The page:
IPCC's global warning means it’s time to get serious about protecting our oceans

Posted by Willie — 31 March 2014 at 11:10am - Comments
All rights reserved. Credit: Greenpeace

We know climate change is the biggest threat facing our planet, which is why it is Greenpeace’s priority campaign across the world. Today’s report by the Intergovernmental Panel on Climate Change (IPCC)’s highlights the enormous impacts and consequences climate change is having on our oceans. This must act as a wake-up call for everyone who depends on, or cares about our oceans and the vast array of life within them.

These are the most important messages from report - and they mean for our oceans.

Climate change is already affecting our oceans

Climate change alters the physical, chemical, and biological features of the ocean. And as we pump CO2 into the atmosphere, its uptake in our oceans is also making them more acidic. This in turn impacts some of the species in our ocean, including plankton – the basis of ocean food webs. Whilst the species affected may not be recognisable to all of us, they are the small creatures that many of the fish we eat, and many of the iconic ocean creatures that we treasure, depend on as food.

Climate change makes other things worse

Warming and acidifying waters and rising sea levels make other human impacts on oceans more complicated, or simply worse. They compound issues like overfishing, habitat destruction and pollution, and they make the ocean less resilient to the effects of natural cycles and fluctuations like El Nino.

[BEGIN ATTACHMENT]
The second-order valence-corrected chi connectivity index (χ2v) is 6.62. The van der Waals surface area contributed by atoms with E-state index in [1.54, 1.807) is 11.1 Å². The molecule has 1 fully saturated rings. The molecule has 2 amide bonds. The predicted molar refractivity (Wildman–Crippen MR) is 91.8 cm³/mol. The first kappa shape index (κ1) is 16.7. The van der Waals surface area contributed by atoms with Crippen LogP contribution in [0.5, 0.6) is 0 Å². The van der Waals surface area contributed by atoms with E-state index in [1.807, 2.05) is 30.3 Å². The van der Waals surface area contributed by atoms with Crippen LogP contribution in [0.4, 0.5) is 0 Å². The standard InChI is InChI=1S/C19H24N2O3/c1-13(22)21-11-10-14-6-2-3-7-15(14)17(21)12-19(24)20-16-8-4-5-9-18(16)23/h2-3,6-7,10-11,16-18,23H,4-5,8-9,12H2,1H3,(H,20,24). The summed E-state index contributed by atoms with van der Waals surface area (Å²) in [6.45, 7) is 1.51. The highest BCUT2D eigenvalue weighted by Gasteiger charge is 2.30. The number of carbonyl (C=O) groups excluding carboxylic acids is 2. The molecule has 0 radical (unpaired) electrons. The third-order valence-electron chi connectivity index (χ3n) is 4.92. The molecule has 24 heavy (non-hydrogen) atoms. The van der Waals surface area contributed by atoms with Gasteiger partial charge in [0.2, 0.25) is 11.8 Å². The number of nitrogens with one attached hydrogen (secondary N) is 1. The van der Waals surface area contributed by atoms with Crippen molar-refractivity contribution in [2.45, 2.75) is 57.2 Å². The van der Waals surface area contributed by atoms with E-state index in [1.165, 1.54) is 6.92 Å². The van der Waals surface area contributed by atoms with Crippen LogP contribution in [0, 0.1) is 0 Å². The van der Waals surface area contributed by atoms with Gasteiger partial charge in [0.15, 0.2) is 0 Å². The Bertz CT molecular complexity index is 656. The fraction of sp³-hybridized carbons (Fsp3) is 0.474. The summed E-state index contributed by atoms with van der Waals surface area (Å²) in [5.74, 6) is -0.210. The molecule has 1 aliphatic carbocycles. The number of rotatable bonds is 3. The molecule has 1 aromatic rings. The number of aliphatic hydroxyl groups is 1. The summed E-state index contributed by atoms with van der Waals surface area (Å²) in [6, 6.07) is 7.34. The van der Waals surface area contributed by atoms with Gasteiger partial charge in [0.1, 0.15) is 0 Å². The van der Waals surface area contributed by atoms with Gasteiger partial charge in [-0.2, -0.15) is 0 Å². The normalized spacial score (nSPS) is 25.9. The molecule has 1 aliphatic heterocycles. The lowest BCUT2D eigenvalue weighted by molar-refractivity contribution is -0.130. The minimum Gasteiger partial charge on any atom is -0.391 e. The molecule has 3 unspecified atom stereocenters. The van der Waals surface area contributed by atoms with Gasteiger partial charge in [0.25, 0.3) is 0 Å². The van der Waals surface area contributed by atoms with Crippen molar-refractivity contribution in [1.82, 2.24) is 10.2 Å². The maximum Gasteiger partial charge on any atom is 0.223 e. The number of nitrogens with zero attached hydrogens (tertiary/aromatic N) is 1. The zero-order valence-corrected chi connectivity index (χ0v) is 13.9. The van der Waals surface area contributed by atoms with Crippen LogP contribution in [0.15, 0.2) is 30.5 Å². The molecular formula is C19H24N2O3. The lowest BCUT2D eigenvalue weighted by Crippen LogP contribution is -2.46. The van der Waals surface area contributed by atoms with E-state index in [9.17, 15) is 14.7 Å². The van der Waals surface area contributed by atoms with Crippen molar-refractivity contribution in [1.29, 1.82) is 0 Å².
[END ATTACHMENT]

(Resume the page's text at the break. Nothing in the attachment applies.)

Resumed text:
Climate change is a threat to food security

Animals tend to be limited in where they can live by basic temperatures and availability of food. Warming waters, changing ocean currents and chemistry mean that we are already seeing species move. Broadly speaking, they are moving towards cooler waters – the polar regions or deeper seas. That means that tropical countries especially could see fish and crucial food sources declining dramatically from their waters. At the same time, shifting stocks of fish are likely to lead to increased conflict between fishing nations, such as we have already seen on mackerel in the North Atlantic.

Climate change means smaller fish

One of the impacts already seen is a fundamental change to the size of sea creatures, making them smaller – an impact also seen in overfished areas. This is likely to lead to major shifts in how species interact (who eats who, mostly!) which could have profound and difficult-to-predict impacts on species we depend on.

Climate change means less fish

Some predictions suggest that as well as species shifting and becoming smaller, that the oceans’ productivity itself could drop by 9% - and that’s in a world with a growing population and increasing demand for food.

Climate change means more oceanic dead zones

Compounding the effects of nutrient and pollution run-off from land, warming seas are predicted to have more areas starved of oxygen, and devoid of life. This especially true of coastal seas or enclosed areas, such as the Baltic Sea, and has severe consequences for local food supplies and livelihoods